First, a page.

In my last two posts, I’ve shared some of my favorite strategies in smartly negotiating your next role. The first post covered not bargaining before the deal, and delaying money talk first two . I most recently addressed voicing vulnerability and not jumping on an offer . Today’s fifth and sixth strategies in my six-tip suite are often overlooked.
5. Redesign the Job Accountabilities
It is important to negotiate what the job really entails, because this range of your compensation is determined by the responsibilities you step into. It is not uncommon for folks to capture more money by reshaping the job into a larger one.
Of course, sometimes it’s set. No bargaining room. Sometimes it’s for the making; it’s your job to share what the employer might not have thought of. You start with a positive comment about the job and the company; you suggest that they might benefit by adding responsibilities to the job. You offer to share your ideas on what could be added.
“Bob, there is no question this is a great position. However, based on what you have told me, I could be even more valuable if a few correlated pieces were added. There are several areas where my experience could make a difference. I’d love to talk about them briefly, so we can see whether they could be part of the job description.”
You can then discuss whether the company might capitalize on your experience, showing with personal stories how you have made contributions before. If the interviewer agrees these are significant, have them added to the job description. Really; reshaping the job can often be just that uncomplicated! And aligned with my strong belief in non-confrontation, the manner was pleasant and straightforward.
6. Act with Unbroken Excitement
When you insert unbridled enthusiasm into your statements, it becomes nearly impossible for the employer to conclude that you should not be with them. Eagerness becomes even more important when you have been underpaid. In theory, an offer should be based on your value to the company. In reality, employers often make offers based on the candidate’s current earnings.
Balance your excitement with thorough coverage of criteria on which to base the offer. It might comprise the job’s importance to the firm, what you would make with a raise where you are, your total compensation package, what you believe your market value to be, and any other offers you’re considering. Consider the approach below and how you might invite the employer to explore the situation.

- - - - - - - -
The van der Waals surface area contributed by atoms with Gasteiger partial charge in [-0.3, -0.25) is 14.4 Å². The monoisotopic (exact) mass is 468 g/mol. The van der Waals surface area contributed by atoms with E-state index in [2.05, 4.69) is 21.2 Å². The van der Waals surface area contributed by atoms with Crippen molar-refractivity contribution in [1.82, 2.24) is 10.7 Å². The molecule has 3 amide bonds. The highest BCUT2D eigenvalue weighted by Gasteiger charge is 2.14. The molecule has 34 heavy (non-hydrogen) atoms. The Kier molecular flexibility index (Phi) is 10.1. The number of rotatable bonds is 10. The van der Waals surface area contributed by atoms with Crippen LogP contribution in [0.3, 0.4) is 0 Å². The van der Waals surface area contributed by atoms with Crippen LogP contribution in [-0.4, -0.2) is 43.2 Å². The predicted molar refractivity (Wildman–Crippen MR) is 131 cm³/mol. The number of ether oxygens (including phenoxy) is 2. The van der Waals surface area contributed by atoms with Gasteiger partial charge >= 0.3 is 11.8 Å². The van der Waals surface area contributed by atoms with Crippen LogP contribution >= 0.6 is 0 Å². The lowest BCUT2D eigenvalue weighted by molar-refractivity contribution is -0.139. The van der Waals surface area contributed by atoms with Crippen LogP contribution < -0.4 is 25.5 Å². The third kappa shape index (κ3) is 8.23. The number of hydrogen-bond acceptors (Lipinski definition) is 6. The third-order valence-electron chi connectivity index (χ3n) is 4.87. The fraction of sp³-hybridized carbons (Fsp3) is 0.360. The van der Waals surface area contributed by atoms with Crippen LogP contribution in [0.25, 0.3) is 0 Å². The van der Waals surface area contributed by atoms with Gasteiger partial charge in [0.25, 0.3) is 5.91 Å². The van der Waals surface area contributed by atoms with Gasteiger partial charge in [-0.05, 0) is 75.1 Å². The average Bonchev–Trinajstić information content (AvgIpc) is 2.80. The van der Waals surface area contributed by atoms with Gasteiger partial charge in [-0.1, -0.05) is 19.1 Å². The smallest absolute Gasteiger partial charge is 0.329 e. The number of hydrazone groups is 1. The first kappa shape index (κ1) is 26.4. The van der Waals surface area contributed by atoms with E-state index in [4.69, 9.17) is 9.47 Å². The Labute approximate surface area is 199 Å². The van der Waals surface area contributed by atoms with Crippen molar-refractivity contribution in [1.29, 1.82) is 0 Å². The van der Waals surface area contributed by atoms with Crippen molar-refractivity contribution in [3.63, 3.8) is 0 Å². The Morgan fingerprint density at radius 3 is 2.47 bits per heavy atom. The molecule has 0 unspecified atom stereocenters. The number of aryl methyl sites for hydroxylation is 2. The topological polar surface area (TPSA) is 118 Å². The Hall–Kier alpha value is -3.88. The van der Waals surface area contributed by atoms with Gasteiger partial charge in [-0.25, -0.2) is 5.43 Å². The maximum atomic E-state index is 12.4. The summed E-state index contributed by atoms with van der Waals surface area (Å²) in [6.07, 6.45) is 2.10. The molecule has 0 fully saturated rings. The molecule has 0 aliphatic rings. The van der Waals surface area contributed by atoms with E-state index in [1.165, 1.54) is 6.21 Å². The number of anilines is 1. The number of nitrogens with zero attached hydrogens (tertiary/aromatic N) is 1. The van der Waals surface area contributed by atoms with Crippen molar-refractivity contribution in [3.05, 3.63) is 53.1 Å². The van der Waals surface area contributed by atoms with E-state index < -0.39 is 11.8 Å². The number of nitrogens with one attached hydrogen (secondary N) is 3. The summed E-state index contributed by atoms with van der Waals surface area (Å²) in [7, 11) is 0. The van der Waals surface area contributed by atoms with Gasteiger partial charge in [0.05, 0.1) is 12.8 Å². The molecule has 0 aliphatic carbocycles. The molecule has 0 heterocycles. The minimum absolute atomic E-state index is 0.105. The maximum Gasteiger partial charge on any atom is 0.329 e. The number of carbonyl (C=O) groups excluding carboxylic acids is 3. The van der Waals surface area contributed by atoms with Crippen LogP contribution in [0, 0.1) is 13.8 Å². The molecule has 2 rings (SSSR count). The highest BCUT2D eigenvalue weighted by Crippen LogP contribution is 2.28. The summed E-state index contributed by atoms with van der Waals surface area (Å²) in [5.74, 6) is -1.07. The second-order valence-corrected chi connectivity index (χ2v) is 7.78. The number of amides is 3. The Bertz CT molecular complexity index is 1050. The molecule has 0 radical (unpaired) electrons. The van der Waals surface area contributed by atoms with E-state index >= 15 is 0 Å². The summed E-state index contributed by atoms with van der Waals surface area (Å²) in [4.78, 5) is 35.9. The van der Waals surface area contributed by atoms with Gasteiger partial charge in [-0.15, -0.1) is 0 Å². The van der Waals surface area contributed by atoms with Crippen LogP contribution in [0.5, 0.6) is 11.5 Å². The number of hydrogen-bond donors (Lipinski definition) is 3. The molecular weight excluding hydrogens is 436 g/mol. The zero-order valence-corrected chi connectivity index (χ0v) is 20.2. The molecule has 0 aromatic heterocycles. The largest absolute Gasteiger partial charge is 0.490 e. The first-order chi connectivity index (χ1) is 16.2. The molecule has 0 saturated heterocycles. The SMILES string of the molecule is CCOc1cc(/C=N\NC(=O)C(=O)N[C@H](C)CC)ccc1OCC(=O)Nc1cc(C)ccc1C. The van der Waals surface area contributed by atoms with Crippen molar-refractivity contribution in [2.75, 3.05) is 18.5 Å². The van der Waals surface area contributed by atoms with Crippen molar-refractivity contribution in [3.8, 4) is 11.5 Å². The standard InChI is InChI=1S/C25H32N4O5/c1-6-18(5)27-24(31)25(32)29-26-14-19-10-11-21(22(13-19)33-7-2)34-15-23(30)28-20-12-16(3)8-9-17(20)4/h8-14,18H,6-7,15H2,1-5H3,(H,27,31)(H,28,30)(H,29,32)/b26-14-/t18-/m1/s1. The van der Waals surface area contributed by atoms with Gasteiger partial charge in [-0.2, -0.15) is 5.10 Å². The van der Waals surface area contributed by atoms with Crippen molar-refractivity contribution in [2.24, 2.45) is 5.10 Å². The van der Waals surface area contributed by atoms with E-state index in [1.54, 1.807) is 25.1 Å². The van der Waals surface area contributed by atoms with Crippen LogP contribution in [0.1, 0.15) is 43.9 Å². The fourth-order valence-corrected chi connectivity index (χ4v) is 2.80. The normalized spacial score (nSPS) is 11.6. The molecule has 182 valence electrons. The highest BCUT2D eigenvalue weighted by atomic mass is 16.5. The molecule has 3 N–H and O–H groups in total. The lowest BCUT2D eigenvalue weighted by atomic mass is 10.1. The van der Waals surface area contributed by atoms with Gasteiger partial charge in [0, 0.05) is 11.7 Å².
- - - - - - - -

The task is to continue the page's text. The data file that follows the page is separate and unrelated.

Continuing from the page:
Again, there is no confrontation; no demand. There are only questions. You can actually empower the employer’s decision as to whether the offer is too low. In the following scenario, the candidate conveys enthusiasm, sincerity and slight vulnerability. The situation is devoid of any aggression, cornering tone or cold manner.
“Bob, I want to say again how happy I am with the offer. I’m excited to join your firm, and the feeling quite honestly continues to build. I want this job! I envision a scenario of staying with the company for a long time.
There is one snag I have to push through, and I wonder if you can help me. I’ve been underpaid for a long time, and I need to begin earning at a rate reflecting my ability to contribute. If I stayed where I am, I’d be due for a raise, which would put me close to your offer.
In talking with other companies, I’ve found out that some of them appreciate this, and they have mentioned ranges that are 20 to 30 percent higher. Now, I don’t want to work for them – I want to work for you. But I do have some compelling needs. Perhaps the company could approve a higher offer. Can we explore this together?”
Negotiations can be complex or simple. They can be apples and oranges. For some, it’s higher promised income. For others, parameters of the role and other factors weigh more heavily. If you don’t have the full success in negotiations that you hope for, then shift from the “present” and focus instead on futures: a review after six months, a better title, and an automatic increase after time. There are many things to go after that make you jump out of bed on Monday mornings.
Photo: Noortje Schmit